Program helps low-income Hoosiers keep warm this winter


By Adrianna Pitrelli

INDIANAPOLIS — As chillier weather arrives, some Hoosiers have to make the decision between warming their homes or putting food on the table.

“It’s often comes down to making that choice in the winter,” said Jessica Di Santo, director of communications for United Way of Central Indiana.

But through the Low Income Energy Assistance Program, Hoosiers can get help.

The Low Income Energy Assistance Program starts its Winter Assistance Program Wednesday.

The Winter Assistance Program, started in 2006, provides funds for low-income families to pay their utility bills.

The money, provided by the federal government, is administered by community-based organizations across 92 counties. People below 150 percent of the poverty line, which is an individual making less than $18,096 or a family of four making less than $36,900, are eligible for the assistance.

“It really is United Way’s mission to put people on a path of self-sufficiency,” Di Santo said. “You can’t be on that path if you’re living below the poverty level and worried about making high energy payments throughout the winter.”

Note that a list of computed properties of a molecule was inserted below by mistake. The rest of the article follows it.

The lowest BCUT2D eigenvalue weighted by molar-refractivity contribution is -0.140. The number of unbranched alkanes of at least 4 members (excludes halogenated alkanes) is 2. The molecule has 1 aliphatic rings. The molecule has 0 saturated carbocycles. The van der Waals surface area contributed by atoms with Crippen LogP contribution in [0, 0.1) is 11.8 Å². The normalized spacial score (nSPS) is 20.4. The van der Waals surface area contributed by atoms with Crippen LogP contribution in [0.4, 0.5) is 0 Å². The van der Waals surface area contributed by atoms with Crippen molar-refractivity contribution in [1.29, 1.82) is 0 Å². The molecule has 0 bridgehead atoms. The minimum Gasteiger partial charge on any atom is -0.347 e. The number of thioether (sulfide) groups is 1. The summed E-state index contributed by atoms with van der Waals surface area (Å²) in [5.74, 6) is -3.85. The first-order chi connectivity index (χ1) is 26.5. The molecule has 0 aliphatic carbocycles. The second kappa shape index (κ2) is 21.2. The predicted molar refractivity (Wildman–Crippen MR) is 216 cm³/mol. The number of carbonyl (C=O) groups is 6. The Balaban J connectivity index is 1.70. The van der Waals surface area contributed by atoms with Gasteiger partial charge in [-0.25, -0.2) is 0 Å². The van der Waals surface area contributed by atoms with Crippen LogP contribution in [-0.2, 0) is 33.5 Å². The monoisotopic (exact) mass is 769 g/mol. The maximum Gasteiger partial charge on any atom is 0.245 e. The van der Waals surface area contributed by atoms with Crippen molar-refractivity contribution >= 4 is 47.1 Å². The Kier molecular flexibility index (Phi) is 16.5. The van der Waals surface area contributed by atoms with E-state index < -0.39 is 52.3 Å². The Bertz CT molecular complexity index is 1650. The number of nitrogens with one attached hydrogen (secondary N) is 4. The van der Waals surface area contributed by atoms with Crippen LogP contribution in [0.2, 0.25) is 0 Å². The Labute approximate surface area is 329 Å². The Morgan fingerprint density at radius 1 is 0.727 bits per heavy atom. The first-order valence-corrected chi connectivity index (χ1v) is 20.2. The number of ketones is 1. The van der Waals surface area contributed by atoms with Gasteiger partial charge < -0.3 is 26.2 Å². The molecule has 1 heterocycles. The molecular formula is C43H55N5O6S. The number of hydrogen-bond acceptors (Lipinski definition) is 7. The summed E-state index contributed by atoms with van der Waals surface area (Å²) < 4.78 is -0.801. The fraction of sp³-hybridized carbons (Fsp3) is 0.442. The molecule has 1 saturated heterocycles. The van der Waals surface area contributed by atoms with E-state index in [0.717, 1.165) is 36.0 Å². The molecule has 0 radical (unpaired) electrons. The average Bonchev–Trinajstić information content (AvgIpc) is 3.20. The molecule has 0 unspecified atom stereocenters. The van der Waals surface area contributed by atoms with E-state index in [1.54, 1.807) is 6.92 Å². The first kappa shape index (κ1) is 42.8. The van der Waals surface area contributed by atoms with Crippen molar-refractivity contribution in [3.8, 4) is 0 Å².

The Energy Assistance Program helps about 108,000 families yearly by providing financial assistance to low-income households to maintain utility service during the winter heating and summer cooling seasons. Locally, United Way of Central Indiana served 18,661 low income households in Marion County last year with these federal dollars.

Assistance is income-based and the electric utility expenses must be the responsibility of the household.

“With this federal program, at least one of those barriers is eliminated for this group of people,” Di Santo said. “It helps clear the hurdles for these individuals to have a warm home and be on a path to self sufficiency.”

Applicants must provide income, household and utility verification. The benefit is one-time and is given directly to the utility provider.

People can apply online at or can make an appointment by calling 211.

Adrianna Pitrelli is a reporter for, a news website powered by Franklin College journalism students.